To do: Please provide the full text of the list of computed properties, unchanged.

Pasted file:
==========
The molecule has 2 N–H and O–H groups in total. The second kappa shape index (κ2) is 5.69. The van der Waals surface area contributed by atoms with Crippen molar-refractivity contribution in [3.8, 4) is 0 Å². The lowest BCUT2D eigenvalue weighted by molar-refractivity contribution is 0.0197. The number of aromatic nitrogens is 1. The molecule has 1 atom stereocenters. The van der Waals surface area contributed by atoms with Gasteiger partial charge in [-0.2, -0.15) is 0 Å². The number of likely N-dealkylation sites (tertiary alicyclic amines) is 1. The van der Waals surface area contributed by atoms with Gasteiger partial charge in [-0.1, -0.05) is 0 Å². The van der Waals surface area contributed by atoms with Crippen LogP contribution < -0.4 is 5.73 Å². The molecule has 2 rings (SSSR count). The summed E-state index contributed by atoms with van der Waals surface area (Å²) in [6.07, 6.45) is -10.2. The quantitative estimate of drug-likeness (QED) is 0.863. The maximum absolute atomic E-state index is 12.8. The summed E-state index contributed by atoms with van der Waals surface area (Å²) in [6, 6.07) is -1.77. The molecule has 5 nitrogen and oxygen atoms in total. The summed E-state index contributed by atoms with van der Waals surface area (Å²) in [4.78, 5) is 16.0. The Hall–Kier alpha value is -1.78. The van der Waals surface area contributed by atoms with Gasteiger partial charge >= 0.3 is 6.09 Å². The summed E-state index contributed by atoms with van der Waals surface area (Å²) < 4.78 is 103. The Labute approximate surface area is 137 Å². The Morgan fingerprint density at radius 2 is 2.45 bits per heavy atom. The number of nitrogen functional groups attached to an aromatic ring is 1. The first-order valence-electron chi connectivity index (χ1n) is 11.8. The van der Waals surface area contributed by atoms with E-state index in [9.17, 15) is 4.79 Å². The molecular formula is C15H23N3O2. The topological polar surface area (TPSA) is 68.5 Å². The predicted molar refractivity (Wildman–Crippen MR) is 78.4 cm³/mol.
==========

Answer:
The molecule has 2 N–H and O–H groups in total. The second kappa shape index (κ2) is 5.69. The van der Waals surface area contributed by atoms with Crippen molar-refractivity contribution in [3.8, 4) is 0 Å². The lowest BCUT2D eigenvalue weighted by molar-refractivity contribution is 0.0197. The number of aromatic nitrogens is 1. The molecule has 1 atom stereocenters. The van der Waals surface area contributed by atoms with Gasteiger partial charge in [-0.2, -0.15) is 0 Å². The number of likely N-dealkylation sites (tertiary alicyclic amines) is 1. The van der Waals surface area contributed by atoms with Gasteiger partial charge in [-0.1, -0.05) is 0 Å². The van der Waals surface area contributed by atoms with Crippen LogP contribution < -0.4 is 5.73 Å². The molecule has 2 rings (SSSR count). The summed E-state index contributed by atoms with van der Waals surface area (Å²) in [6.07, 6.45) is -10.2. The quantitative estimate of drug-likeness (QED) is 0.863. The maximum absolute atomic E-state index is 12.8. The summed E-state index contributed by atoms with van der Waals surface area (Å²) in [6, 6.07) is -1.77. The molecule has 5 nitrogen and oxygen atoms in total. The summed E-state index contributed by atoms with van der Waals surface area (Å²) in [4.78, 5) is 16.0. The Hall–Kier alpha value is -1.78. The van der Waals surface area contributed by atoms with Gasteiger partial charge >= 0.3 is 6.09 Å². The summed E-state index contributed by atoms with van der Waals surface area (Å²) < 4.78 is 103. The Labute approximate surface area is 137 Å². The Morgan fingerprint density at radius 2 is 2.45 bits per heavy atom. The number of nitrogen functional groups attached to an aromatic ring is 1. The first-order valence-electron chi connectivity index (χ1n) is 11.8. The van der Waals surface area contributed by atoms with E-state index in [9.17, 15) is 4.79 Å². The molecular formula is C15H23N3O2. The topological polar surface area (TPSA) is 68.5 Å². The predicted molar refractivity (Wildman–Crippen MR) is 78.4 cm³/mol.